3. Set a timer that tells staff when to stand up. Forcing the office to stretch and walk around for a couple of minutes every hour, can make a big difference to health and provide a welcome break from staring at pixels.
Invest in techThe wearable technology industry is booming and employers are starting to recognise the benefits that smartwatches (although other forms of wearable tech are available) can bring to their company.
Rather than directly improving health, smartwatches act more as a tracker of health and can tell wearers a whole manner of things. Whether you want to see how many steps you've taken or how many hours of 'good' sleep you're actually getting, these innovative pieces of wristwear promote an awareness of personal fitness.
Perhaps more interestingly, from an employer point of view, this data can now be shared and viewed by multiple parties, meaning that HR departments can regularly monitor the wellbeing of staff. I know this all sounds a bit big brother-ish, but companies are starting to use this data to keep an eye on employee health, as well as more business related issues such as productivity.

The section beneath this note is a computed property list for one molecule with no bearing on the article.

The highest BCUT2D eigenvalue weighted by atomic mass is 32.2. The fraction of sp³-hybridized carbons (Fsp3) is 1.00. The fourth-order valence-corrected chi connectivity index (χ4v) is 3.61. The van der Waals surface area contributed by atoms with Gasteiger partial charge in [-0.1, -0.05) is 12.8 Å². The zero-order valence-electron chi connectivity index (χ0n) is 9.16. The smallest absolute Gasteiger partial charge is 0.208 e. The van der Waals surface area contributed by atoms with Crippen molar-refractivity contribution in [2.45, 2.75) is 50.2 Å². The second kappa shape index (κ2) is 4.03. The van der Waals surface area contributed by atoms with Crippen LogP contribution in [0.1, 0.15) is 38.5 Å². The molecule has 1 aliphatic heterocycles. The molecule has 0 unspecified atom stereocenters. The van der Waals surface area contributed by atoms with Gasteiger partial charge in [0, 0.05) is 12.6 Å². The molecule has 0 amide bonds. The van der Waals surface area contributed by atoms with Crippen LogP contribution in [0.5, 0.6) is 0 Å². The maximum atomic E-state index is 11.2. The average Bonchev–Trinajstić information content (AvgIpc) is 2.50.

Be warned though, there may be a reluctance from some quarters to being tracked, while smartwatches can also be costly to implement if you have a large workforce. So while it might work for some companies, wearable technology isn't a practical solution for all organisations.
Your workforce is your most valuable resource, so why wouldn't you protect it? Keeping employees fit not only benefits the individual, but also the company as a whole, so employers should work to create an environment that looks after employees, as well as pushes them.
Written by Dan Whitelegg